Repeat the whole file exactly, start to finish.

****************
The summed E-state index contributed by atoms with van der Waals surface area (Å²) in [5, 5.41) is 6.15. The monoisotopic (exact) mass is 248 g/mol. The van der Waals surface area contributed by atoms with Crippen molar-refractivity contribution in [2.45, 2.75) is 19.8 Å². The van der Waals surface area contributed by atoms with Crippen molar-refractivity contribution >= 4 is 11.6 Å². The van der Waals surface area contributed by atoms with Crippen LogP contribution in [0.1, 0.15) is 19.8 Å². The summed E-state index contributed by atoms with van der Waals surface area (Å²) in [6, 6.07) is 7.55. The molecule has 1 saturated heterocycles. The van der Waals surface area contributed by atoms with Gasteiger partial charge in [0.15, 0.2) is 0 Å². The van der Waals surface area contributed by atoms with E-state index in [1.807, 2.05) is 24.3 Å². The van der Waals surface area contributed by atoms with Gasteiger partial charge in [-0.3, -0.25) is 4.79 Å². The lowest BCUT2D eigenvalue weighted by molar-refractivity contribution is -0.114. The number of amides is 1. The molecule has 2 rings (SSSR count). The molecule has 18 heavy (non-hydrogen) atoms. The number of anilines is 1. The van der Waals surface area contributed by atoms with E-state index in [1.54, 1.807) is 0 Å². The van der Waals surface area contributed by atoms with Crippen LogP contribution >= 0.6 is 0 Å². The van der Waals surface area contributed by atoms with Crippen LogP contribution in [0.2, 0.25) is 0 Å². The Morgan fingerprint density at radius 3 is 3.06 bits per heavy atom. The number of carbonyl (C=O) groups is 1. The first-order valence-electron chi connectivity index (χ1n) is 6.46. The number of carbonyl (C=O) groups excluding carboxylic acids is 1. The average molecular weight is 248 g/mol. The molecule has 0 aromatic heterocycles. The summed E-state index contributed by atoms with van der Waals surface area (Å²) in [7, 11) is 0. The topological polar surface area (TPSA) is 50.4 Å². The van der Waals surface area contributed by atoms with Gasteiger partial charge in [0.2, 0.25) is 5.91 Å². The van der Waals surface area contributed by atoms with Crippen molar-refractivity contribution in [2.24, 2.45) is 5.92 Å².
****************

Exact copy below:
The summed E-state index contributed by atoms with van der Waals surface area (Å²) in [5, 5.41) is 6.15. The monoisotopic (exact) mass is 248 g/mol. The van der Waals surface area contributed by atoms with Crippen molar-refractivity contribution in [2.45, 2.75) is 19.8 Å². The van der Waals surface area contributed by atoms with Crippen molar-refractivity contribution >= 4 is 11.6 Å². The van der Waals surface area contributed by atoms with Crippen LogP contribution in [0.1, 0.15) is 19.8 Å². The summed E-state index contributed by atoms with van der Waals surface area (Å²) in [6, 6.07) is 7.55. The molecule has 1 saturated heterocycles. The van der Waals surface area contributed by atoms with Gasteiger partial charge in [0.15, 0.2) is 0 Å². The van der Waals surface area contributed by atoms with E-state index in [1.807, 2.05) is 24.3 Å². The van der Waals surface area contributed by atoms with Gasteiger partial charge in [-0.3, -0.25) is 4.79 Å². The lowest BCUT2D eigenvalue weighted by molar-refractivity contribution is -0.114. The number of amides is 1. The molecule has 2 rings (SSSR count). The molecule has 18 heavy (non-hydrogen) atoms. The number of anilines is 1. The van der Waals surface area contributed by atoms with E-state index in [1.54, 1.807) is 0 Å². The van der Waals surface area contributed by atoms with Crippen LogP contribution >= 0.6 is 0 Å². The van der Waals surface area contributed by atoms with Crippen LogP contribution in [0.2, 0.25) is 0 Å². The Morgan fingerprint density at radius 3 is 3.06 bits per heavy atom. The number of carbonyl (C=O) groups is 1. The first-order valence-electron chi connectivity index (χ1n) is 6.46. The number of carbonyl (C=O) groups excluding carboxylic acids is 1. The average molecular weight is 248 g/mol. The molecule has 0 aromatic heterocycles. The summed E-state index contributed by atoms with van der Waals surface area (Å²) in [7, 11) is 0. The topological polar surface area (TPSA) is 50.4 Å². The van der Waals surface area contributed by atoms with Gasteiger partial charge in [0.2, 0.25) is 5.91 Å². The van der Waals surface area contributed by atoms with Crippen molar-refractivity contribution in [2.24, 2.45) is 5.92 Å².